Industry are aware that to slow the spread of coronavirus, it is vital that the entire agriculture supply chain adopts enhanced cleaning regimes, hygiene practices and physical distancing measures.

Many businesses have shown leadership and are stepping up to ensure agriculture businesses have continuity plans, know how to introduce strict cleaning regimes in the workplace and have processes in place to ensure work can continue should an employee have to self-isolate.

Any businesses seeking advice are urged to visit the Business Victoria website and hotline (13 22 15), with support staff trained to address specific concerns of the agriculture industry.

The frequently asked questions and the latest guidance on commuting and accommodating seasonal and contract workers during the coronavirus can be found at

For the latest general information and advice on coronavirus, visit

Support for Victorian farmers continues
take care with chemicals in the backyard

Agriculture Victoria remains available to assist Victorian farmers.

We want to reassure farmers, particularly those impacted by bushfires and drought, that we will continue to provide support services to you and your farming business. However, the way we are doing this during the coronavirus (COVID-19) pandemic has changed.

What are we doing differently?

We are moving from our usual face-to-face client contact to other alternatives. This means we might call you on the phone, send you information via post or email, invite you to a video or teleconference, or even a webinar.

Our technical support remains available to help landholders affected by fires and drought in East and Central Gippsland, North East, Millewa and the Goulburn Murray Irrigation District. 

Farmers can call us to access information tailored specifically to their needs on a range of topics including:

  • feed planning and pasture recovery
  • supplying feed and water to livestock
  • land and farm water management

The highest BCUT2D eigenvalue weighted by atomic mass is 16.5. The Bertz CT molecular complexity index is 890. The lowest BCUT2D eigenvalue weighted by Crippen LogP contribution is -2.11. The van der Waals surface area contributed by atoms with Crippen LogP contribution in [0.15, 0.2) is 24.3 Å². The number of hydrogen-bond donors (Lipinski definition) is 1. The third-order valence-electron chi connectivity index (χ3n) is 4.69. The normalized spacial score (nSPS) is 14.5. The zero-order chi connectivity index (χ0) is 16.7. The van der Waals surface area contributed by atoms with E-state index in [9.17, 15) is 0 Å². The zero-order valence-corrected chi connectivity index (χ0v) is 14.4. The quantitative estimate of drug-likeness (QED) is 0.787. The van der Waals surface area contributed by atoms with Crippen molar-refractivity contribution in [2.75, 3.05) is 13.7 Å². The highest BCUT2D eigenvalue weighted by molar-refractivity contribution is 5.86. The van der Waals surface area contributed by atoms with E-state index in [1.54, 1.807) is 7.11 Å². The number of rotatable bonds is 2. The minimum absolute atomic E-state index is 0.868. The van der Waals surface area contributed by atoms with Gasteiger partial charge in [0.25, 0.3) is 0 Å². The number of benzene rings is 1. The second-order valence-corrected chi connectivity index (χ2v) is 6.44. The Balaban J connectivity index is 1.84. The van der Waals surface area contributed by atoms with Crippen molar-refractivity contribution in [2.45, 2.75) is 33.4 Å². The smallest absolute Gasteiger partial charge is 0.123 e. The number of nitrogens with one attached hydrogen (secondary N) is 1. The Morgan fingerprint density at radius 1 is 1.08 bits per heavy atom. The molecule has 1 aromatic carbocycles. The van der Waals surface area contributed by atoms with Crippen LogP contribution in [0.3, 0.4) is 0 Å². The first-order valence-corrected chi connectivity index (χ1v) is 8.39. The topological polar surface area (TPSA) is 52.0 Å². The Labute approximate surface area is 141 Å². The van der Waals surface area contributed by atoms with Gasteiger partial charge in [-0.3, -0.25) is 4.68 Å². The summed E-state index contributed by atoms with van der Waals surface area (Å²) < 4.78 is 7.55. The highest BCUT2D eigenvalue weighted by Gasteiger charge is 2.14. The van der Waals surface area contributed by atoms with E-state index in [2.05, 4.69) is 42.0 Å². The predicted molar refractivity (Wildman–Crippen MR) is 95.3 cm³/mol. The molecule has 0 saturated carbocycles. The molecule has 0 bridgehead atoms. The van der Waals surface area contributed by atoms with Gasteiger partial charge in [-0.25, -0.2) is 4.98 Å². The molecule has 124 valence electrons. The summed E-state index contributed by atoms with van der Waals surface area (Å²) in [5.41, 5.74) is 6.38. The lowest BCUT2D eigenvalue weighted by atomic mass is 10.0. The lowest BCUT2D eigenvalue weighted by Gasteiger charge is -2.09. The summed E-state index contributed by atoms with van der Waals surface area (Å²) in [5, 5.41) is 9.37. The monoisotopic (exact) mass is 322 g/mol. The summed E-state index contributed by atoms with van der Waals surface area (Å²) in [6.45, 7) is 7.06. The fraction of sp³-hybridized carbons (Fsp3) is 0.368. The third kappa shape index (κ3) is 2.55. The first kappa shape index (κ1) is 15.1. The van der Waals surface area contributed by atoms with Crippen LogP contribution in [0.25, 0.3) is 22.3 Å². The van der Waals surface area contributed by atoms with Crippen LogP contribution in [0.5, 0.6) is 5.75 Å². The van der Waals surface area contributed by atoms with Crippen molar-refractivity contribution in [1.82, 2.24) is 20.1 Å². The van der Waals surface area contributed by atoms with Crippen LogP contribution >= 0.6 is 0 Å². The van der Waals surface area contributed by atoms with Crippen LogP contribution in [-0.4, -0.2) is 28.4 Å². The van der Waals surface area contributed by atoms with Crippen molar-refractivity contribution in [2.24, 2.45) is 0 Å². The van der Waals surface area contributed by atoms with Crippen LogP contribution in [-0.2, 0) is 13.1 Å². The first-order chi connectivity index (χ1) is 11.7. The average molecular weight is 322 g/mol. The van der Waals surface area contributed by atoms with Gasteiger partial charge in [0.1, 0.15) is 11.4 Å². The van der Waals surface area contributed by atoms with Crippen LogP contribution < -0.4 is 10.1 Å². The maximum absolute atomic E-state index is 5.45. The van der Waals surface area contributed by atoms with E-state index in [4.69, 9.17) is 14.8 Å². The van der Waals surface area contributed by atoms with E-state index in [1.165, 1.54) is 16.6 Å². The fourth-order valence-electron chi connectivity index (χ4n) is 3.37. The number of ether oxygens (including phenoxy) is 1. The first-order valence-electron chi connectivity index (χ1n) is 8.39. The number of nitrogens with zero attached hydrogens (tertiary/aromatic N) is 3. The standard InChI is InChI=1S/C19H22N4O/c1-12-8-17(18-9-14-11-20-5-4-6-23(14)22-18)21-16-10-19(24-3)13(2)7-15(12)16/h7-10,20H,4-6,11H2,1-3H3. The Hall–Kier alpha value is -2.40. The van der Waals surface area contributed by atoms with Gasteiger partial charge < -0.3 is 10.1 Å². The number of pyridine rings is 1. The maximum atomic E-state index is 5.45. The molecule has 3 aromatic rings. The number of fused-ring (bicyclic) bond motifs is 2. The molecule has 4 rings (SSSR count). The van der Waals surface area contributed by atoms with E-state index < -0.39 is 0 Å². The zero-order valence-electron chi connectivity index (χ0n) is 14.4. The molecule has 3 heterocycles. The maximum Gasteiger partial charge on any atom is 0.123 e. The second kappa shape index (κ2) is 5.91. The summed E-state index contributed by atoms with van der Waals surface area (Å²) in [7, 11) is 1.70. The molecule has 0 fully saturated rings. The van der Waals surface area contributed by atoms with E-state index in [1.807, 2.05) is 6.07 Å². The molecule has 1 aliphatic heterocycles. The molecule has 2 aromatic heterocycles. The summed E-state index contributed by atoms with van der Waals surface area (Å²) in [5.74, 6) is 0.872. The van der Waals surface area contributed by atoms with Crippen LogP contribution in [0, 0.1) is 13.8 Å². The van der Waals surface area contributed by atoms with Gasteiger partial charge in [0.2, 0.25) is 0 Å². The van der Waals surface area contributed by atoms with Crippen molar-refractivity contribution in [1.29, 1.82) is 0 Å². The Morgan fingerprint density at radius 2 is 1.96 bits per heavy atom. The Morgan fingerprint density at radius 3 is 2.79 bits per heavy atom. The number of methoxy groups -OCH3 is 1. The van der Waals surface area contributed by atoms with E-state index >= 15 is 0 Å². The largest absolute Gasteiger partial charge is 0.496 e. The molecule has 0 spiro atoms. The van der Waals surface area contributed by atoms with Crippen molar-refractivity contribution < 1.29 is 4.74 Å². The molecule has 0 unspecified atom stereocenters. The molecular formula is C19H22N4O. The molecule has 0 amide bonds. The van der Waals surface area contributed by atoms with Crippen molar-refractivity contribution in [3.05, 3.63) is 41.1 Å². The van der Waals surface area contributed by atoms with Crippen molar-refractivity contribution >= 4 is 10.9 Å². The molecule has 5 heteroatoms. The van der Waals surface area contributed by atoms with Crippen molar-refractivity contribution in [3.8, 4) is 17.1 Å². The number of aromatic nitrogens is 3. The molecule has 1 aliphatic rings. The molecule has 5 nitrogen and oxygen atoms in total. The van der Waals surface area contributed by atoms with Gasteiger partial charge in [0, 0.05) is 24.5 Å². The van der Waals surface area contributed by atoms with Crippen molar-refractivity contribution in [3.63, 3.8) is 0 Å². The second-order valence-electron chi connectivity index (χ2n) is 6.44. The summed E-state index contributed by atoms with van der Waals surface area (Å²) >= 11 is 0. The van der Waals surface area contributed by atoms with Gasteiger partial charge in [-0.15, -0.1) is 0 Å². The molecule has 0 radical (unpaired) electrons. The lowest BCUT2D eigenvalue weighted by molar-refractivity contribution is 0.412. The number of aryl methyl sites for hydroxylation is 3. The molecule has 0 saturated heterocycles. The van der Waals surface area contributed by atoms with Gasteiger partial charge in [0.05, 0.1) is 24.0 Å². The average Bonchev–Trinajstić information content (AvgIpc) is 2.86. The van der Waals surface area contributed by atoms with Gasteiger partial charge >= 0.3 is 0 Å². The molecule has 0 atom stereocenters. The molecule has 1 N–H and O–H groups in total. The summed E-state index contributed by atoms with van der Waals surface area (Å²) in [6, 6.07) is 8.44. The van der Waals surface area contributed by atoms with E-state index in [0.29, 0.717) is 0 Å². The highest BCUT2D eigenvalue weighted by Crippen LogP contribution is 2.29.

• general technical information
  • other assistance available and grants programs.

For support in bushfire affected areas contact our Agriculture Recovery Managers:

  • Gippsland – Keren Walker on (03) 5159 5118
  • North East – Kylie Macreadie on 0427 052 352

For support in drought affected areas contact our Dry Seasonal Conditions Coordinators:

  • Millewa – Sue McConnell on 0418 572 087
  • Northern – Mick Bretherton on 0428 346 209
  • Central and East Gippsland – Nick Dudley on 0428 562 139.

Or email us at

Farmers can also continue to call our Customer Service Centre on 136 186 and access the website anytime at .  

There are many other agencies providing assistance too – this includes the Rural Financial Counselling Service:

  • in Gippsland call 1300 834 775
  • in the North East call 1300 834 775.

Rural Finance is administering many grants programs for drought and bushfire impacted farmers. Give them a call on 1800 260 425 or access online anytime at

The Dedicated Dairy Support Program is available to dairy farmers in the Goulburn Murray Irrigation District who are considering structural or significant changes to their business.

Decisions could include leaving the industry, scaling back (or up), family succession or transitions to other enterprises.
For more information go to, call 1300 834 775 or email

Bushfire Recovery Victoria is also a great service to connect you with recovery services and information from the whole of the Victorian Government. Call them on 1800 560 760 or visit at

Autumn feed budgeting: an integral part of farm planning
whole farm planning webinar